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Sorting a Dictionary by Value in Python

I have a dictionary that looks like this,

data = {
  'red': 1,
  'black': 3,
  'green': 2
}

and I want to sort it by value, so it looks like this:

{ 'red': 1, 'green': 2, 'black': 3 }

Data in dictionaries is retrieved in three different ways.

  1. In key, value pairs (.items())
  2. Just the keys (.keys())
  3. Just the values (.values())

Python has a builtin sorted() function that will be useful. I usually only pass one thing to sorted, for example a list, but it turns out there are other parameters to this function: key and reverse.

Let’s look at that key parameter. We can set key to a function such as len(), that would allow us to sort a list based on the len() of its elements, for example.

So, we wanted to sort our dictionary by values, right?

First, let’s see what happens when we just use sorted without the key parameter.

data = {
  'red': 1,
  'black': 3,
  'green': 2
}

print(sorted(data))
['black', 'green', 'red']

It appears to sort by the keys, alphabetically. I wonder what happens if I add a key that is not a string.

data = {
  'red': 1,
  'black': 3,
  'green': 2,
  55555: 'foo'
}

print(sorted(data))
TypeError: '<' not supported between instances of 'int' and 'str'

Oops.

Well, that gives us a glimpse into what is happening under the hood. Python is comparing the keys, and it cannot compare an int to a str.

Anyways, let’s get back to trying to sort our dictionary by values.

data = {
  'red': 1,
  'black': 3,
  'green': 2
}

print(sorted(data, key=data.values()))
TypeError: 'dict_values' object is not callable

Hmm. I must be using the function wrong, let me check the docs.

sorted(iterable*key=Nonereverse=False)

key specifies a function of one argument that is used to extract a comparison key from each element in iterable (for example, key=str.lower). The default value is None (compare the elements directly).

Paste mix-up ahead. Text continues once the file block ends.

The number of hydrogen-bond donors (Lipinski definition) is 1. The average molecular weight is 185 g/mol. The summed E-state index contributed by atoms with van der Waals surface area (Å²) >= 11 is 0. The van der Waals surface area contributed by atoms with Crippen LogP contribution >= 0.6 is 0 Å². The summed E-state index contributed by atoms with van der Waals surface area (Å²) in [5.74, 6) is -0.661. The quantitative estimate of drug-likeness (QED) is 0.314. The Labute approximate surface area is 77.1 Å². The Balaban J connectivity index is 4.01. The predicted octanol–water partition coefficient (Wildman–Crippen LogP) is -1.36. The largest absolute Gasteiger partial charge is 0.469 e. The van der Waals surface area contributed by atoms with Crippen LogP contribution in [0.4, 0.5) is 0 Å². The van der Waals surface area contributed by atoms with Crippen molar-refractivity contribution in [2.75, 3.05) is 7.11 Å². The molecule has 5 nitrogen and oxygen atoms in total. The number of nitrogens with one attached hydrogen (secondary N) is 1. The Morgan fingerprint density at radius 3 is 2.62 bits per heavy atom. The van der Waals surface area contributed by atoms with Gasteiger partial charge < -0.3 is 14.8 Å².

python3 doc

Maybe that was the wrong approach. data.values() will return an array of the values. That is not a function 😛

I could use lambda to kind of coerce it into a function. Let’s try that.

data = {
  'red': 1,
  'black': 3,
  'green': 2
}

print(sorted(data, key=lambda x: x[1]))
['red', 'black', 'green']

Not quite there. Recall that sorted without parameters only looked at the keys. In the lambda, x would be the key. So we are actually sorted by the second letter in each key (key[1]).. haha! Let’s verify that.

data = {
  'red': 1,
  'black': 3,
  'gaeen': 2 # see what I did here?
}

print(sorted(data, key=lambda x: x[1]))
['gaeen', 'red', 'black']

My intention with x[1] in my lambda function was to get the value of the key. But I forgot that I needed to retrieve the data using .items(), which returns both the key and the value. So with a slight change, I should get the data sorted by value.

data = {
  'red': 1,
  'black': 3,
  'gaeen': 2
}

print(sorted(data.items(), key=lambda x: x[1])) # note: change data -> data.items()
[('red', 1), ('gaeen', 2), ('black', 3)]

Gottem!

Published in Today I Learned